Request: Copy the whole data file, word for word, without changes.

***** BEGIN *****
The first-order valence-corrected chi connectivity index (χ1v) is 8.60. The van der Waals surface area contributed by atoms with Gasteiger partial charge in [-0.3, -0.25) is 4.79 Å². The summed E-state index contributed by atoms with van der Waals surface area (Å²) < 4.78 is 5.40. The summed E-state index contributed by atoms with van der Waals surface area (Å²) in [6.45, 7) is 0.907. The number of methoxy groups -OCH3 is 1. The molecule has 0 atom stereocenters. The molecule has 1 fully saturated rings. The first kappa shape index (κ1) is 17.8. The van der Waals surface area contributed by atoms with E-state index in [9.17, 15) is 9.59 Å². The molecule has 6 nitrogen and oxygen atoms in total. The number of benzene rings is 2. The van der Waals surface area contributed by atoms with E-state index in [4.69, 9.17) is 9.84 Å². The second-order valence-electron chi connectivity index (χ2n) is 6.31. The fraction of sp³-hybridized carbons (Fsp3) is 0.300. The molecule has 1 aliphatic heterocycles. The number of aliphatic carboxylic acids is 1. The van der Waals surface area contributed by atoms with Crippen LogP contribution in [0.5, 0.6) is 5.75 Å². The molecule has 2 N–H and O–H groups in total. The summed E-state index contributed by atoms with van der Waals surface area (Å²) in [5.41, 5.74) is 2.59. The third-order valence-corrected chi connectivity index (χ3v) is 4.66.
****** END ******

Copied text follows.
The first-order valence-corrected chi connectivity index (χ1v) is 8.60. The van der Waals surface area contributed by atoms with Gasteiger partial charge in [-0.3, -0.25) is 4.79 Å². The summed E-state index contributed by atoms with van der Waals surface area (Å²) < 4.78 is 5.40. The summed E-state index contributed by atoms with van der Waals surface area (Å²) in [6.45, 7) is 0.907. The number of methoxy groups -OCH3 is 1. The molecule has 0 atom stereocenters. The molecule has 1 fully saturated rings. The first kappa shape index (κ1) is 17.8. The van der Waals surface area contributed by atoms with E-state index in [9.17, 15) is 9.59 Å². The molecule has 6 nitrogen and oxygen atoms in total. The number of benzene rings is 2. The van der Waals surface area contributed by atoms with E-state index in [4.69, 9.17) is 9.84 Å². The second-order valence-electron chi connectivity index (χ2n) is 6.31. The fraction of sp³-hybridized carbons (Fsp3) is 0.300. The molecule has 1 aliphatic heterocycles. The number of aliphatic carboxylic acids is 1. The van der Waals surface area contributed by atoms with Crippen LogP contribution in [0.5, 0.6) is 5.75 Å². The molecule has 2 N–H and O–H groups in total. The summed E-state index contributed by atoms with van der Waals surface area (Å²) in [5.41, 5.74) is 2.59. The third-order valence-corrected chi connectivity index (χ3v) is 4.66.